Business Partnership Corporate

Author: Chris Green

A Budget for the young generation – of entrepreneurs?

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After the headlines and sound bites comes the task few of us would envy – picking through the fine details of Chancellor George Osborne’s eighth Budget.  The proposed sugar tax predictably grabbed the tabloids’ attention but many of the more heavyweight commentators have chosen to focus on the implications for Britain’s small businesses including newsagents in Nuneaton, corner shops in Barnstaple and hairdressers in Leeds.

Most agree that small businesses are the big winners following the announcement that 630,000 small businesses will pay no business rates at all from 2017.

The annual threshold for 100 per cent relief on business rates for small firms will rise from £6,000 to £12,000 and the higher rate from £18,000 to £51,000. Mr Osborne claims the reduction will save small businesses some £7 billion per year.

The Chancellor didn’t hang around to introduce a change to commercial stamp duty, which came into force at midnight on March 17. The rate is now nought per cent on purchases up to £150,000, two per cent on the next £100,000 and a five per cent top rate above £250,000. There is also a new two per cent rate for high value leases with a net present value above £5 million.

Also of significant interest to SMEs is the news that the self-employed will no longer have to pay class two national insurance contributions, which will be abolished from April 2018. Businesses of all sizes will also be relieved that there is no increase in fuel duty.

At Business Partnership, we believe the increase in the small business rate relief threshold will have a significant impact on the profitability of small retail businesses, which in turn will help business owners to realise a higher value when they come to sell their business.

Long term confidence regarding small business rate relief will breed confidence in the High Street which will improve the marketability of these types of businesses. In recent years they have become less attractive to new buyers, especially younger generation buyers.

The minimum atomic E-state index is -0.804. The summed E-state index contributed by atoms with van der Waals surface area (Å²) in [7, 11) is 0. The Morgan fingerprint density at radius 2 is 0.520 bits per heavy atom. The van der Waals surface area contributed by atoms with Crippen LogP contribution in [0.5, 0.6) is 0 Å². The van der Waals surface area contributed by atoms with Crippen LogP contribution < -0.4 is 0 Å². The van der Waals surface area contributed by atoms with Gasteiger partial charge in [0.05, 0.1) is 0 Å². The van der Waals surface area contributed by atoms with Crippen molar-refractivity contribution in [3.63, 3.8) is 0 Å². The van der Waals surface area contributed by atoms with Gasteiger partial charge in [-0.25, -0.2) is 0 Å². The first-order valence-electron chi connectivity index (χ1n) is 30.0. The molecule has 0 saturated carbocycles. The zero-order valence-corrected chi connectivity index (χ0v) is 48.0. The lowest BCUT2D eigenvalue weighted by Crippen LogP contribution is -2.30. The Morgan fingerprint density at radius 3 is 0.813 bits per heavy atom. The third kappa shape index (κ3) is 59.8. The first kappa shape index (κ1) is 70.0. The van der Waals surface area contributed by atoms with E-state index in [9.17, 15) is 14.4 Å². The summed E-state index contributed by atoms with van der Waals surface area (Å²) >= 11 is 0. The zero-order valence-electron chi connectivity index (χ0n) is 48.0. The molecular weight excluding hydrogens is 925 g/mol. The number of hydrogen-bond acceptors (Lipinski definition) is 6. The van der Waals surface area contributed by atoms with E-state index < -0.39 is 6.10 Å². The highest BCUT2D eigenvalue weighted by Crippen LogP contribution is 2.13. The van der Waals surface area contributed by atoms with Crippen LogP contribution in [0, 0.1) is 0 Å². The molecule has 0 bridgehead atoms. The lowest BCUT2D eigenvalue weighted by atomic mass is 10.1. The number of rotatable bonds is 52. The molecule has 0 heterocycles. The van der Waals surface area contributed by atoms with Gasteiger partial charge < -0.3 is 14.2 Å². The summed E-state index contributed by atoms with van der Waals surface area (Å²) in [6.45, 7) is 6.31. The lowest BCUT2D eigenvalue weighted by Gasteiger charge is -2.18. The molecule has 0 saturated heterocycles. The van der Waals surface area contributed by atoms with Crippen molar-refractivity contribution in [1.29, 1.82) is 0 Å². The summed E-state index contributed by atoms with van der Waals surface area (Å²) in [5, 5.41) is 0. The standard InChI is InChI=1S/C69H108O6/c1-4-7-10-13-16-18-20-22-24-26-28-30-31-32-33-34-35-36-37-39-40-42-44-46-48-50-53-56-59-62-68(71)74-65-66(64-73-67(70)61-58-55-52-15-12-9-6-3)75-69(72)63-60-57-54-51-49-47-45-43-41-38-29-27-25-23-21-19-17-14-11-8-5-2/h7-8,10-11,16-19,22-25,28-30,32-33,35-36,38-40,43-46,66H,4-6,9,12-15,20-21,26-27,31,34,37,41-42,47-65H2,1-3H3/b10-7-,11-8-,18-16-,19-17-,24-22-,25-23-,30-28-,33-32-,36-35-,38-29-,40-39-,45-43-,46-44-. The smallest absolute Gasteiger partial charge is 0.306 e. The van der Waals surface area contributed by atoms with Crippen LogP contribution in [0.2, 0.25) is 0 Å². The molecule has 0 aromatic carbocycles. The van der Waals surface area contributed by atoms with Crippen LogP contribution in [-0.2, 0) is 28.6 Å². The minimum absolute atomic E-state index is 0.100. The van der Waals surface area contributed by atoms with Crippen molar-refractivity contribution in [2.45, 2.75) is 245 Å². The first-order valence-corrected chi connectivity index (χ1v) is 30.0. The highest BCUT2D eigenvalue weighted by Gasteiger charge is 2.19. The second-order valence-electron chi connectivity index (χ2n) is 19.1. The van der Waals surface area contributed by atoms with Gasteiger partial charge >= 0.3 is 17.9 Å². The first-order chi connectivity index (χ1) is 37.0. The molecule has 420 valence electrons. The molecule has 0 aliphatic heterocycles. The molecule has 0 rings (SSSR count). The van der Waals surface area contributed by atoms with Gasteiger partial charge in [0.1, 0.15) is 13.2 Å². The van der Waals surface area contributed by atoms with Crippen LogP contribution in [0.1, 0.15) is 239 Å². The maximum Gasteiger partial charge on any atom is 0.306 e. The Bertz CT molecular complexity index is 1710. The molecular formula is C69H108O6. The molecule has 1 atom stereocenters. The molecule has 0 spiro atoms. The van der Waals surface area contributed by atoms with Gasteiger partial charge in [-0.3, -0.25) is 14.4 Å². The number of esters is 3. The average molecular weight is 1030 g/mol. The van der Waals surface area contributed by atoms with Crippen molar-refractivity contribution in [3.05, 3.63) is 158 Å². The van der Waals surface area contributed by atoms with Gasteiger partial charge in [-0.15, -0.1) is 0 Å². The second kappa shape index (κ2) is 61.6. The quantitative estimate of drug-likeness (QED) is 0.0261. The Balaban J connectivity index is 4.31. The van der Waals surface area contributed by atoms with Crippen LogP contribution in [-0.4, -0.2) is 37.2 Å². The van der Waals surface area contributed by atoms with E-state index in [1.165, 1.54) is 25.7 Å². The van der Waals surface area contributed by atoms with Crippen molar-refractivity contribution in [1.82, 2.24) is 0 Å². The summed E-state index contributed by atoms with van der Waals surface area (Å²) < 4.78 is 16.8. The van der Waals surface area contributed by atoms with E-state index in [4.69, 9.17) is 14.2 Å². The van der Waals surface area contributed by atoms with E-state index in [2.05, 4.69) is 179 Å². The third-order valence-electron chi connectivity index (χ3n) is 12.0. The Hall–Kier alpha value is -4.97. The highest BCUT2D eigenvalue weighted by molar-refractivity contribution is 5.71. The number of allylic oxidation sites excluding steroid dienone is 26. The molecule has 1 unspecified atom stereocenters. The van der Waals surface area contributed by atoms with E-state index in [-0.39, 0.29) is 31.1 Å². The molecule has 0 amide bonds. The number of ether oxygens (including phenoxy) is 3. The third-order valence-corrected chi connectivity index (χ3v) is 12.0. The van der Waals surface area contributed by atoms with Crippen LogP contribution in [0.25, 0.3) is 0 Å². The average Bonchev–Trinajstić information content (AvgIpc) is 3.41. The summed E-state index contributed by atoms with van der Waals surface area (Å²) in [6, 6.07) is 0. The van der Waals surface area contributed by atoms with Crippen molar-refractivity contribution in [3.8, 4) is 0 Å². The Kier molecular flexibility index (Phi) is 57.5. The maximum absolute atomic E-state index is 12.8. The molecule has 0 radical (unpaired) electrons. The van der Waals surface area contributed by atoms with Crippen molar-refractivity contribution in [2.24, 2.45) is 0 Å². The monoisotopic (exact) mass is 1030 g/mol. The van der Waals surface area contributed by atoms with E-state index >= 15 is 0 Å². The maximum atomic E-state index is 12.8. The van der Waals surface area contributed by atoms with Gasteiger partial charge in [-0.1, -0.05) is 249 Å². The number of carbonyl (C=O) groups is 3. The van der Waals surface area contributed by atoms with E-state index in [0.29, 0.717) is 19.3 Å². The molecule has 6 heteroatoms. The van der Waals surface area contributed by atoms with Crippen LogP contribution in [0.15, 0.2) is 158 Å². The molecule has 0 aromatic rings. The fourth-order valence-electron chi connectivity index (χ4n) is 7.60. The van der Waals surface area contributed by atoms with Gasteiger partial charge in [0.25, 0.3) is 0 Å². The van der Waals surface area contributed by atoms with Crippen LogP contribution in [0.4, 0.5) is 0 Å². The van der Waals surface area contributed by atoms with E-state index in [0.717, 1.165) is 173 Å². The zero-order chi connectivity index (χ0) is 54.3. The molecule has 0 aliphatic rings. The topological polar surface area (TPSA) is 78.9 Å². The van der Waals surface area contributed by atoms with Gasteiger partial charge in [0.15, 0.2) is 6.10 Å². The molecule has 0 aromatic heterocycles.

A reduction in corporation tax to 17 per cent by 2020 will allow small businesses to retain more profit which provides cash flow. This in turn can be reinvested to achieve growth and enhance their value on sale.

The Chancellor has looked after small businesses generally which will make the sector more attractive at the point of sale. This will hopefully encourage young investors to start or purchase a business as an alternative to employment.

If you are considering buying or selling a business, contact Business Partnership’s team of experts, who are based across the UK.

Selling a business? Be aware of possible tax changes

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The Chancellor’s Budget and Autumn Statement always contain plenty of substance for writers and analysts from health to housing and the headline grabbing U-turn on tax credits.

However, the devil is in the detail and one proposed measure which may have slipped your notice in 2015 among all the numbers and percentage points is one affecting Entrepreneurs’ Relief.

If you are selling a business, an important factor will be whether or not you will qualify for the scheme, which is open to directors who own five per cent or more of a company.

It allows them to enjoy a 10 per cent tax rate on capital gains up to a lifetime limit of £10 million, which compares with the 28 per cent of tax payable without the relief.